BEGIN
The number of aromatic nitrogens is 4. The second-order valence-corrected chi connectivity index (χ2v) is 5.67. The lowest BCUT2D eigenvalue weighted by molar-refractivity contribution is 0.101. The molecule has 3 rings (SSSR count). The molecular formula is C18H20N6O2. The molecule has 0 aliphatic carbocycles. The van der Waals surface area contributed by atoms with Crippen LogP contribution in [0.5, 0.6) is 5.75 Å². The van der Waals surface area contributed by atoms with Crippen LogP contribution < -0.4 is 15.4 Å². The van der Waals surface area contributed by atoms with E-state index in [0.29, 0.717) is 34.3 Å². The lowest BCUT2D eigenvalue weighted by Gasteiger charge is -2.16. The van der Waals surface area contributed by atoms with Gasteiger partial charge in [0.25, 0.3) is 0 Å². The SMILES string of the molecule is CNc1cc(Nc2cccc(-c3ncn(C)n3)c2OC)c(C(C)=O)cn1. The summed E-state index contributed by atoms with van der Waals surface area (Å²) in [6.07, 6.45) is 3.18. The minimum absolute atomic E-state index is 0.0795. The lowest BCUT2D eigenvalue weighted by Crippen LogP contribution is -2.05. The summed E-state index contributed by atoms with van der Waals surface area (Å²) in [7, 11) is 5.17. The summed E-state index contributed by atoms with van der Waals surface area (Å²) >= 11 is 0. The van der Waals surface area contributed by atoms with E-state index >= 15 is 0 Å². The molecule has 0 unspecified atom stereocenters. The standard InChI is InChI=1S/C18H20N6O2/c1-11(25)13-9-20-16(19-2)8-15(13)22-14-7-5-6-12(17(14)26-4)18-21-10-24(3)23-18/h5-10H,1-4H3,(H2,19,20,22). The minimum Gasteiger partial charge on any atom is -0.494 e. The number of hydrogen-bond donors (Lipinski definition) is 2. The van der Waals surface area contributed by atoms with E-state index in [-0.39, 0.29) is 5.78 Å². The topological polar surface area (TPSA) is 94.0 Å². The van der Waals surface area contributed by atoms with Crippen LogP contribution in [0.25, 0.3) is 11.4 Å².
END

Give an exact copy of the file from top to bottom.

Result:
The number of aromatic nitrogens is 4. The second-order valence-corrected chi connectivity index (χ2v) is 5.67. The lowest BCUT2D eigenvalue weighted by molar-refractivity contribution is 0.101. The molecule has 3 rings (SSSR count). The molecular formula is C18H20N6O2. The molecule has 0 aliphatic carbocycles. The van der Waals surface area contributed by atoms with Crippen LogP contribution in [0.5, 0.6) is 5.75 Å². The van der Waals surface area contributed by atoms with Crippen LogP contribution < -0.4 is 15.4 Å². The van der Waals surface area contributed by atoms with E-state index in [0.29, 0.717) is 34.3 Å². The lowest BCUT2D eigenvalue weighted by Gasteiger charge is -2.16. The van der Waals surface area contributed by atoms with Gasteiger partial charge in [0.25, 0.3) is 0 Å². The SMILES string of the molecule is CNc1cc(Nc2cccc(-c3ncn(C)n3)c2OC)c(C(C)=O)cn1. The summed E-state index contributed by atoms with van der Waals surface area (Å²) in [6.07, 6.45) is 3.18. The minimum absolute atomic E-state index is 0.0795. The lowest BCUT2D eigenvalue weighted by Crippen LogP contribution is -2.05. The summed E-state index contributed by atoms with van der Waals surface area (Å²) in [7, 11) is 5.17. The summed E-state index contributed by atoms with van der Waals surface area (Å²) >= 11 is 0. The van der Waals surface area contributed by atoms with E-state index >= 15 is 0 Å². The molecule has 0 unspecified atom stereocenters. The standard InChI is InChI=1S/C18H20N6O2/c1-11(25)13-9-20-16(19-2)8-15(13)22-14-7-5-6-12(17(14)26-4)18-21-10-24(3)23-18/h5-10H,1-4H3,(H2,19,20,22). The minimum Gasteiger partial charge on any atom is -0.494 e. The number of hydrogen-bond donors (Lipinski definition) is 2. The van der Waals surface area contributed by atoms with E-state index in [-0.39, 0.29) is 5.78 Å². The topological polar surface area (TPSA) is 94.0 Å². The van der Waals surface area contributed by atoms with Crippen LogP contribution in [0.25, 0.3) is 11.4 Å².